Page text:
Nepal: Formation of Commission on Disappeared Persons Likely to Institutionalise Impunity
4 July 2007 7:00 pm

FORUM-ASIA and INSEC demands that
Government of Nepal dissolve the High-level Probe Commission on
Disappearances formed on 21 June 2007 and form new commission in line
with the June 1 verdict from the Supreme Court of Nepal.

Bangkok/Kathmandu: The Asian Forum for Human Rights and Development (FORUM-ASIA) and the Informal Sector Service Centre (INSEC) express deep concern over the decision taken by the Government of Nepal on 21 June 2007 to form a ‘High-level Probe Commission on Disappeared Persons’ under the chairmanship of former Supreme Court Justice Narendra Bahadur Neupane.

The establishment of such a commission, without enacting related laws and providing enough mandate to make it capable of investigating the alleged cases of disappearances, is in contradiction to the directives contained in the landmark 1 June 2007 verdict of the Supreme Court of Nepal and the domestic and international human rights commitments the country has made.

The Court directed the government to form a commission on enforced disappearances only after enacting a separate comprehensive law to govern it and suggested that the government ensure enact law in compliance with the UN Convention of Enforced Disappearance.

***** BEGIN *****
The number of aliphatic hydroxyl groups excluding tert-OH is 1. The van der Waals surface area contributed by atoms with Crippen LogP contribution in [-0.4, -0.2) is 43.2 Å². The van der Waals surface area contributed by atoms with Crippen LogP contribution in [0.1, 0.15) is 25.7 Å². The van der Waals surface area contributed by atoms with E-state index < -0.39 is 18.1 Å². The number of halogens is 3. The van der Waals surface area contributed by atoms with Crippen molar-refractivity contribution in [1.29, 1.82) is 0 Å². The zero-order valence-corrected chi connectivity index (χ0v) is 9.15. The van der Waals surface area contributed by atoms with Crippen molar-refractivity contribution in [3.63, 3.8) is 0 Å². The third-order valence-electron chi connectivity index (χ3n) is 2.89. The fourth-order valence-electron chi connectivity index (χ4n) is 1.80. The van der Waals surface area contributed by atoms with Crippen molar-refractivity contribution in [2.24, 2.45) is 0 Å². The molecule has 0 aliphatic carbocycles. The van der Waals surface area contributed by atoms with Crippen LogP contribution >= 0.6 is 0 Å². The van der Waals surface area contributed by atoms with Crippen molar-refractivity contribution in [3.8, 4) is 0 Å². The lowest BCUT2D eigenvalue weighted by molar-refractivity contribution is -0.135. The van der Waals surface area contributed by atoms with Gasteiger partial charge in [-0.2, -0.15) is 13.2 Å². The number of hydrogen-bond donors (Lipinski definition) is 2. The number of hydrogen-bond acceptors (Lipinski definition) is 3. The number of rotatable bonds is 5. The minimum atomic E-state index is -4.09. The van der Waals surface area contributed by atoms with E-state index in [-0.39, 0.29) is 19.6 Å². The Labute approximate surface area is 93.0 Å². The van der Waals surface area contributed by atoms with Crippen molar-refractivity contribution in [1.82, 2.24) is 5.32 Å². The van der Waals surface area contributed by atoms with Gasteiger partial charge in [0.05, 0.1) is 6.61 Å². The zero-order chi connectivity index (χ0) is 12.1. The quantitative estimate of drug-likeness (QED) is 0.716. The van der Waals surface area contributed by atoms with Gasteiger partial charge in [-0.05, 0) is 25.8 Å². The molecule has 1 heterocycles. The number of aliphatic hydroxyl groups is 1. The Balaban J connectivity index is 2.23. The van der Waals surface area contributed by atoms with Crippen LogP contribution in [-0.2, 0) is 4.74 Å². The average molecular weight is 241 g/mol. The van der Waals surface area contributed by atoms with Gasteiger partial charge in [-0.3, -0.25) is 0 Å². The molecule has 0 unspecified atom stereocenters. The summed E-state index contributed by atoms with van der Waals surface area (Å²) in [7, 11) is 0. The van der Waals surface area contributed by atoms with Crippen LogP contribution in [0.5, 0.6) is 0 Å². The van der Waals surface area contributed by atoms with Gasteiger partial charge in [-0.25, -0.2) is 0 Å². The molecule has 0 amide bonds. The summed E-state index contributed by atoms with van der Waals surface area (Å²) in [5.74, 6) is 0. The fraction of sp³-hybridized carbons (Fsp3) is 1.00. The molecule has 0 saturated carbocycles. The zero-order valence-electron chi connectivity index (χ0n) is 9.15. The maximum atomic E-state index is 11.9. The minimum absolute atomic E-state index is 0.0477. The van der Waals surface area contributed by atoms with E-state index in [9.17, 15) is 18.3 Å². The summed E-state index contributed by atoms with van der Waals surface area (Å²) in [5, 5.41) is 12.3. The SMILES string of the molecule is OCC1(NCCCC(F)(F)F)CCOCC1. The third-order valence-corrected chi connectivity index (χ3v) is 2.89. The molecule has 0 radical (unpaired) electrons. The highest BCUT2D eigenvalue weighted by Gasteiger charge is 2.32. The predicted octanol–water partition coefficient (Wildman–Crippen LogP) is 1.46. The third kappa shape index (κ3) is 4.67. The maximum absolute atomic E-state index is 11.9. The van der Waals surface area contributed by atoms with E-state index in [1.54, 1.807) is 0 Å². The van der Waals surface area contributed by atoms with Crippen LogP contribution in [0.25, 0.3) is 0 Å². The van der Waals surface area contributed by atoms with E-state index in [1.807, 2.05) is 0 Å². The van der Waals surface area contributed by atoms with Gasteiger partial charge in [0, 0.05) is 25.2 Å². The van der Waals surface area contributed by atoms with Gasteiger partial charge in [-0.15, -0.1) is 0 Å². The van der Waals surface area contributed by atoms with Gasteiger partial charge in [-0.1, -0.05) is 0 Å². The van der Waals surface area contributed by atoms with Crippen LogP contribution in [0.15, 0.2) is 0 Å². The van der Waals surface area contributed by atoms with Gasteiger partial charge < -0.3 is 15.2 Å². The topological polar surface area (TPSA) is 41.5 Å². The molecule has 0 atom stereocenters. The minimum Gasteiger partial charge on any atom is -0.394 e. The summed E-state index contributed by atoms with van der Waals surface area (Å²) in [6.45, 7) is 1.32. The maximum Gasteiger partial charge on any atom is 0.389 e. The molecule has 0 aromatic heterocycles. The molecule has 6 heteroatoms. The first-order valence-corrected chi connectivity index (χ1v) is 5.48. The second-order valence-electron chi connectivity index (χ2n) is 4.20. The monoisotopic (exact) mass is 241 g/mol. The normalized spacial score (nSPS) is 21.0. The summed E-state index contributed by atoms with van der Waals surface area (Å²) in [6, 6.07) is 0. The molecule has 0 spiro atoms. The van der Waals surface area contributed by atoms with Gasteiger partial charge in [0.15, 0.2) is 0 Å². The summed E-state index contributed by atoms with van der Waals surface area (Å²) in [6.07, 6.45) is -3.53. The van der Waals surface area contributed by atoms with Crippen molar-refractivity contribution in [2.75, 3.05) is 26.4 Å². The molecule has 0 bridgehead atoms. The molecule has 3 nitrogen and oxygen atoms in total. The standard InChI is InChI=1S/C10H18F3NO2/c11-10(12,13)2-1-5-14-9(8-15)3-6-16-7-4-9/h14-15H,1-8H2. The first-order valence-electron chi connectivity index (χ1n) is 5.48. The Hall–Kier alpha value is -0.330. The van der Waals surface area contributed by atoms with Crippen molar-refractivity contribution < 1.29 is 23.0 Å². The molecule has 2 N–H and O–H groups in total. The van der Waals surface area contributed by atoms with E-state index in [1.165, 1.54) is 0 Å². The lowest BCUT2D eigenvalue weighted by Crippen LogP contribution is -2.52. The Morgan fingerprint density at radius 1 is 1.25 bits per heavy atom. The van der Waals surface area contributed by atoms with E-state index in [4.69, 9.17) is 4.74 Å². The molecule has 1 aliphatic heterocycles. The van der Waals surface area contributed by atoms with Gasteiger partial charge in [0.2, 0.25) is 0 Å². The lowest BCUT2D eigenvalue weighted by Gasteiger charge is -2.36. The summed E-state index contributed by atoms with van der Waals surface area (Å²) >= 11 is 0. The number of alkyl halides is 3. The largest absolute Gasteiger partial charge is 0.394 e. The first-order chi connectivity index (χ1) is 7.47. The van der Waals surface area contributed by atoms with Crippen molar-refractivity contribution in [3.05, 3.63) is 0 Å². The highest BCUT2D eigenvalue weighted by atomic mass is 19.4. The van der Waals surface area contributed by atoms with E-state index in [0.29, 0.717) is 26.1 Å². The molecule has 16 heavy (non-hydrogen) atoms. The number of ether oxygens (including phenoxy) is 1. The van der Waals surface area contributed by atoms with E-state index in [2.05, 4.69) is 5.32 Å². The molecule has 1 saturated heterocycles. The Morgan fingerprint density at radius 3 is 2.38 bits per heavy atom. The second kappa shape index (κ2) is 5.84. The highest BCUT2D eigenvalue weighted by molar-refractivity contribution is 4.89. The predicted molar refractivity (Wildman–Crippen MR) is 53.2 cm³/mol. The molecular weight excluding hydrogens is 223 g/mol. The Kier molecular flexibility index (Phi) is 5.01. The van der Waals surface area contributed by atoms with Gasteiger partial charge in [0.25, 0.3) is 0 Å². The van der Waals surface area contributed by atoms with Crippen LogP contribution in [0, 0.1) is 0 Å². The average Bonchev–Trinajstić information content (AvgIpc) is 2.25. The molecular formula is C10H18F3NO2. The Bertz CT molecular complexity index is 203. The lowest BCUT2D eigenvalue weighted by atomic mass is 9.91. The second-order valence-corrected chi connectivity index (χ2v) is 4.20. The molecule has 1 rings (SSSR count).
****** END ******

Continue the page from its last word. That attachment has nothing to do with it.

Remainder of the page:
FORUM-ASIA and INSEC are concerned that Nepal Government’s decision for the establishment of the Commission will likely prolong and reinforce the culture of impunity that currently reigns in the country with regards to the problem of forced disappearances, enabling perpetrators to continue to avoid being brought to justice for their actions and ensuring that victims and their families are deprived of rights to justice, truth and reparation. Numbers of national and international organizations have been calling for the enactment of a law that establishes enforced and involuntary disappearance a criminal offense. Such a definition would allow an effective way to strengthening protection and promotion of human rights in Nepal and ending impunity.

We demand dissolution of the current Commission and insist on the formation of a new one after enacting a comprehensive law on enforced disappearances, in line with the Supreme Court order, rather than amend the Civil Code. We also call upon the government to take into account the new International Convention for the Protection of all Persons from Enforced Disappearance while drafting a new law by holding broad consultations with civil society and other stakeholders in order to establish a credible, competent and independent commission to look into those who disappeared after arrests by the security forces or abduction by the Communist Party of Nepal (Maoist).


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Anselmo Lee
Executive Director, FORUM-ASIA
Subodh Raj Pyakurel
Chairperson, INSEC